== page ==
Like me, Republican Governor Paul LePage wants to be judged by what he did, not what he said.
Or as an actual bumper sticker his re-election campaign put out reads, “Better LePage with his foot in his mouth, than a slick politician with his hands in my pocket.”
Also like me, LePage would prefer you withhold judgment on those actions that didn’t work out quite the way he planned. Or, possibly, didn’t plan.
Both LePage and I have some solid achievements to our credit. For instance, he paid off the state’s Medicaid debt to hospitals. He reduced the unfunded liability in Maine’s public employee pension system. He cut the top rate of the state’s income tax and its impact on minimum-wage workers. He’s been a tireless advocate for raising awareness of domestic violence.
As for me, I got my firewood stacked. The ankle bracelet hardly interfered.
On the other side of the ledger, LePage has had some notable failures. His refusal to engage in meaningful negotiations with legislative Democrats resulted in his virtual exclusion from the budget process. As a result, his income tax cut was offset by a hike in the sales tax. His my-way-or-the-highway approach was responsible for the death of bills he introduced to increase drug enforcement and treatment, and to aid financially strapped nursing homes. He vetoed bills he later admitted he could have supported with minor changes — amendments he failed to introduce while the measures were still in committee.
As for me, I’d like to explain the incident involving the SWAT team, but, you know, gag orders and all.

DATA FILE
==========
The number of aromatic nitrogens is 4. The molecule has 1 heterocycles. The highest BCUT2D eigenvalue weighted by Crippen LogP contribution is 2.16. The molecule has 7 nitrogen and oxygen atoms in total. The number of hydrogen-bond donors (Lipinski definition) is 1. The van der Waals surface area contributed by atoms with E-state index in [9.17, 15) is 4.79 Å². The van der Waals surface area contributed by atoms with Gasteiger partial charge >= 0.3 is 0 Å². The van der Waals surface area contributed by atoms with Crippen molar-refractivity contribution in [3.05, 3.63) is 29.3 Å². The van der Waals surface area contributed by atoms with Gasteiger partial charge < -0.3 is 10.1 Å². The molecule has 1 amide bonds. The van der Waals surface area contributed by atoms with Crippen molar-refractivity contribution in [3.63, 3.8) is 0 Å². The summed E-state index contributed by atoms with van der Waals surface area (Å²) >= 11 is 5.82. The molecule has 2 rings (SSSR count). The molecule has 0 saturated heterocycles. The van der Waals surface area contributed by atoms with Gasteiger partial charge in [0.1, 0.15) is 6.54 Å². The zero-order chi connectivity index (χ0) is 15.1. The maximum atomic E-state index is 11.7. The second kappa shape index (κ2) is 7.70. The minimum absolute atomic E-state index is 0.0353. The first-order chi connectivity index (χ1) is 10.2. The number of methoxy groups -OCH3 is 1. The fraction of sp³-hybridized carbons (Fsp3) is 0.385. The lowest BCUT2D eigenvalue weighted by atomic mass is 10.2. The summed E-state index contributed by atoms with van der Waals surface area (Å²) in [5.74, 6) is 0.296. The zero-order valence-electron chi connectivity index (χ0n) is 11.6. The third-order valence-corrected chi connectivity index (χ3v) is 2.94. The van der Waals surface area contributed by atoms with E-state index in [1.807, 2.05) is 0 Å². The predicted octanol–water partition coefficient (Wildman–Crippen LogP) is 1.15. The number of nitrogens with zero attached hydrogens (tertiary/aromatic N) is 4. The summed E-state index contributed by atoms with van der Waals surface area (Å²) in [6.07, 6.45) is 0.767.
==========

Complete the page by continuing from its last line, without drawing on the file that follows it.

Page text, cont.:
LePage has also cited his staunch opposition to Medicaid expansion in Maine as an accomplishment. While the wisdom of blocking federal funding to cover an additional 70,000 people may be debatable, here’s what’s not. The credit (or blame) for doing so goes not to the governor, who blustered to little effect, but to Republican leadership in the Legislature, which did a masterful job of twisting the arms of wavering members of their caucus (several of whom now wish they were eligible for that coverage so they could afford treatment for strained ligaments). As a result, Democrats never came close to mustering a veto-proof majority.
Me? I signed up for Medicare. Even with all the supplemental thingies, it turned out to be way cheaper than what I’d been paying for health insurance. I used the savings to restock the liquor cabinet.
And then there’s welfare (which, I hasten to note, Medicare isn’t). Most people who work for a living firmly believe that a large portion of the tax dollars spent on food stamps and general assistance is wasted or misused. The reason they think that is simple:
Democrats claim the opposite, citing the low incidence of convictions for fraud and abuse. But all that really means is safeguards against fraud and abuse are absurdly easy to thwart because enforcement is in the hands of the supremely incompetent Maine Department of Health and Human Services.
For LePage, the issue is, at best, a wash. He’s right that something needs to be done about the scamming. He’s wrong in almost every way he’s attempted to deal with it.